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MacGruber is an incompetent former special ops agent. When he's called back into action to deactivate archenemy Dieter Von Cunth, MacGruber is not he case. Now, he must thwart Von Cunth's plans to destroy Washington, D.C., with a nuclear warhead. As the plot is set up, audiences are already provided with a parody of MacGruber making his own version of the A-Team. However, this is one of the few funny moments of the movie. This montage is put together well, despite the homophobic gag. After this montage, the film suffers from trying way too hard to be funny. It fails at almost all of its attempts. Since this is trying to be an action comedy, it ultimately tries to be great at both, but does a poor job at both. There's a lot of "humor" that makes you wonder what made the filmmakers even think that it would be funny. I cannot imagine the majority of these jokes even coming across as funny on paper. There are a few humorous lines sprinkled throughout the movie, although there aren't many. It's astounding that the most irritating character of the entire film is the title character. The two characters that often saved me from simply turning off the movie while it was still playing were Vicki St. Elmo and Lt. Dixon Piper, who are MacGruber's two fellow agents fighting to save Washington. One of the only times I found myself actually laughing out loud is during the coffee shop scene with Vicki St. Elmo. There are times where stupid humor absolutely cracks me up, but MacGruber features a lot of material that's a large heap of garbage. The plot is paper thin and isn't enough to support an entire movie and have it work. I suppose its alright as a short sketch, but not an hour and a half-long feature. By the time the movie ended, I was shocked that I actually made it through the entire feature. I'm surprised that a movie studio funded this script from the beginning.
In all honesty, one of the biggest appeals that MacGruber has is its cast. Will Forte is MacGruber and is just fine as the incredibly annoying agent. However, I can't see even the best of actors doing much better with such a poorly written character. The presence of Kristen Wiig as Vicki St. Elmo and Ryan Phillippe as Lt. Dixon Piper is what truly carried this movie along. They display the small amount of humor to be found in MacGruber. Anybody who knows about Saturday Night Live or has watched hits such as Bridesmaids will know who she is. She brings a certain charm to the screen, which even shows through all of the chaos created by the screenplay. Phillippe delivers some comic relief that actually works since he's one of the few normal and sane acting characters in the movie. I wouldn't have minded just having a film starring Kristen Wiig and Ryan Phillippe as agents. That might actually be something worth watching.
As mentioned before, the action in MacGruber is underdeveloped. Yes, there are explosions, but nothing else that an action fan would crave. There's no tension during any of the fight sequences and there are times it tries to randomly be violent for no reason. The filmmakers appear to think that putting explosions and a man ripping throats out of people is considered strong action. I was hoping for more car chases and hand-to-hand combat. There isn't much of either. Fortunately, the audio is perfection. If you're trying to watch a movie that won't wake the neighbors, this isn't going to be something you'll want to play. This track is incredibly forceful and aggressive. The explosions and gun battles provide the movie with a large amount of oomph. The subwoofer is given an intense workout at times, as well. The surrounds are constantly being used. Expect perfection from the audio transfer for MacGruber.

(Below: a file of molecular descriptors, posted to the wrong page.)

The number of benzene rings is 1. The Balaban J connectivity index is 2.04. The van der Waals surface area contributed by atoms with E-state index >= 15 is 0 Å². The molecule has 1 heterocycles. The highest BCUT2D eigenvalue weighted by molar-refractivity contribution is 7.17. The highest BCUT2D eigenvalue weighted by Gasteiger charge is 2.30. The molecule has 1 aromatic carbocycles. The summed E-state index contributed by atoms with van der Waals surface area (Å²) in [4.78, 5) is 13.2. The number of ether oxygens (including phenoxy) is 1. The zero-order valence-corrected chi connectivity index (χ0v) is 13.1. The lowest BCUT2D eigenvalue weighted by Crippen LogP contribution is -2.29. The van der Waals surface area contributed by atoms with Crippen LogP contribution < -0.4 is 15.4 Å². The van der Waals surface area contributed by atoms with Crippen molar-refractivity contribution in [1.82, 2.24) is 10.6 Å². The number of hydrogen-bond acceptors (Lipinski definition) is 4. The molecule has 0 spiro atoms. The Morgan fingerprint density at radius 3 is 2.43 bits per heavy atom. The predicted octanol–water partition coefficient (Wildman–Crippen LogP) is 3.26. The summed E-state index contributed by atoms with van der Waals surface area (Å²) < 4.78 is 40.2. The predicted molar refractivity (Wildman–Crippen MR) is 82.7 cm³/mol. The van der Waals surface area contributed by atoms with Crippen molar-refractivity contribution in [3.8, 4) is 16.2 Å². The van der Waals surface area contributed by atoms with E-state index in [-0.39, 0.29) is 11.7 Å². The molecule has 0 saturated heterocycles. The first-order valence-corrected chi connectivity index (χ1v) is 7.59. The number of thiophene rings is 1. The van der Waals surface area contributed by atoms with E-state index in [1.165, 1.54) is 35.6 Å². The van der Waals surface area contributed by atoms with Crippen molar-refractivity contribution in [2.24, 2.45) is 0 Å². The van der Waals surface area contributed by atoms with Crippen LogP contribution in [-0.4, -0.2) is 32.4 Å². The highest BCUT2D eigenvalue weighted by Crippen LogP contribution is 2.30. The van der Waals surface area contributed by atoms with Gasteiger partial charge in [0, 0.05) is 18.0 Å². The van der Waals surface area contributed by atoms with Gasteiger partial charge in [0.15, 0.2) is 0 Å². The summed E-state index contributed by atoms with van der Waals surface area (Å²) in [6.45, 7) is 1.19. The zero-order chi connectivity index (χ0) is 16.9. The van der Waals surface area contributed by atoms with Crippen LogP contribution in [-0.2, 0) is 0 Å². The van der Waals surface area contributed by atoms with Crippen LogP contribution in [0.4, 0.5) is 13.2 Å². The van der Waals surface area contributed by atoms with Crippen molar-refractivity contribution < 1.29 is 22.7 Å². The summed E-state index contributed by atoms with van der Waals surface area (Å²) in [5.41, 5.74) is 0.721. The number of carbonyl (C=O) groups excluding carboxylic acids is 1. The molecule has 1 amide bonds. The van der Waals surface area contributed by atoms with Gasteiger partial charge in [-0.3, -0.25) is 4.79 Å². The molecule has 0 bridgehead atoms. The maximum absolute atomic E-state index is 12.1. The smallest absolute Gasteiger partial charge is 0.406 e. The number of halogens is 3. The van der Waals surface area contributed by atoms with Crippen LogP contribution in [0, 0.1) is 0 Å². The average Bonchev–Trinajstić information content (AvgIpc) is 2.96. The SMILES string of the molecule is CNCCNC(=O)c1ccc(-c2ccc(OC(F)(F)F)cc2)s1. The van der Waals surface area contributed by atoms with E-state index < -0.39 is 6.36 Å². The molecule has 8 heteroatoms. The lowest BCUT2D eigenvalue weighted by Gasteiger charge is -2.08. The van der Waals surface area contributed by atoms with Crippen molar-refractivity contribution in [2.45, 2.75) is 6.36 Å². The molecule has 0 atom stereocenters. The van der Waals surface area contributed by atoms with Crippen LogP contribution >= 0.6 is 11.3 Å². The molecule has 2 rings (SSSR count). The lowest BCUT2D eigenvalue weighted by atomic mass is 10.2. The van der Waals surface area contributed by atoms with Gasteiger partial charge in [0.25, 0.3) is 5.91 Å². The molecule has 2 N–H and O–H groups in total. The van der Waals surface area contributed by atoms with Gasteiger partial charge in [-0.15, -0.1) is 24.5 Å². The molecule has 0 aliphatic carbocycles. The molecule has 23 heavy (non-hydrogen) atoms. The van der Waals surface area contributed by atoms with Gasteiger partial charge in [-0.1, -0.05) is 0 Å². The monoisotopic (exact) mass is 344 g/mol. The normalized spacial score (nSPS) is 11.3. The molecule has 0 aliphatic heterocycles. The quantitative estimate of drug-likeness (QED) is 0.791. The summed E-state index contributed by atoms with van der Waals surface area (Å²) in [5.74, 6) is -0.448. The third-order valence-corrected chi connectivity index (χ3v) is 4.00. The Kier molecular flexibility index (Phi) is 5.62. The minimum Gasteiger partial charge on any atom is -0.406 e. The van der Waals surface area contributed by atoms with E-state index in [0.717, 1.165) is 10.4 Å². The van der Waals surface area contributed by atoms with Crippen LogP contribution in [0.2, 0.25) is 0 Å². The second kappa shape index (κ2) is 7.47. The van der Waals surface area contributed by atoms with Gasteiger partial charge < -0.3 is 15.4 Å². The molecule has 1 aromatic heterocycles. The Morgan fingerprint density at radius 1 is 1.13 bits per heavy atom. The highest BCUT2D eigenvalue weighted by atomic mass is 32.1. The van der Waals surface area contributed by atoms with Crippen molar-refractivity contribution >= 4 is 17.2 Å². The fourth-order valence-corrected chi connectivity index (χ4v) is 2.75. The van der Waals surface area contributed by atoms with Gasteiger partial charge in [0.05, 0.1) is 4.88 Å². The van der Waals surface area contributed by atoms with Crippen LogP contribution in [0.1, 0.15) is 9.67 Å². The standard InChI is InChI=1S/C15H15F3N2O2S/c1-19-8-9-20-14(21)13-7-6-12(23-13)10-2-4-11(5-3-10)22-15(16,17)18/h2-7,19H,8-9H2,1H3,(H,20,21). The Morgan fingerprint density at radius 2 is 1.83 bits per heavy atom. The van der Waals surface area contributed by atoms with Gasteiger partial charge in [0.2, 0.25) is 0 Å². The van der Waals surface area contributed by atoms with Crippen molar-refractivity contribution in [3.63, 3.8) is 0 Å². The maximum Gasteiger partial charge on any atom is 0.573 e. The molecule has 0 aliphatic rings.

Even those who are big fans of Saturday Night Live aren't going to be finding this to be worth watching. If you really want to see worthwhile material from these stars, watch their other movies and television shows. I guarantee you'll find the talent that has successfully gotten them famous. I seriously doubt that many moviegoers will have as much patience wit this as I did. I tried to hold on for Kristen Wiig and Ryan Phillippe, hoping that they would take on bigger roles in the movie. Don't get me wrong, there are a few laugh-out-loud moments of this film, but they're far too few. The action elements of the movie are disappointing and can't even succeed as a mindless popcorn flick. MacGruber lacks in both comedy and action, which is guaranteed to leave you wondering why you wasted your time watching it.
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The fair-skinned maiden, Snow White, battles the Evil Queen with skills learned from the huntsman sent to kill her. Meanwhile, the love-struck prince bides his time from afar. The first thing to note is that, as far as the actual story itself goes, this is probably the most accurate telling of the original tale. However, it still is trying to appeal to young tweens, so the majority of the graphic material has been taken out. For example, instead of the Evil Queen ripping out people's hearts to maintain her power, she simply pushes her fingertips up against his or her chest as the victim dies. It certainly takes a lot of the effect away. Putting that aside, I thought that we're supposed to be rooting for Snow White to prevail and defeat the Evil Queen. I found myself wanting the Queen to win since I found the actual character of Snow White here to be very dull. Her scenes are drawn out to the point where they become boring. While the forest scenes are entertaining, due to the evil lurking behind every tree, when she arrives at the forest of the fairies, the pacing slows down a lot. My mind wandered quite a bit at this part of the movie since it drags its feet for a while. There are multiple major plot tweaks that simply don't make sense. There are even times where the story transforms into being on the border of being similar to the dreadful Twilight Saga. I would go into that in more detail, although I don't want to spoil them for those that are going to be seeing this. To put it simply, all of the scenes with the Evil Queen are exciting and fun to watch. Whenever it's only Snow White and the Huntsman on screen, it's no longer captivating. This screenplay has its ups and down, one of the major ups being the well-written dialogue for the Evil Queen, although there are more cons than there are pros.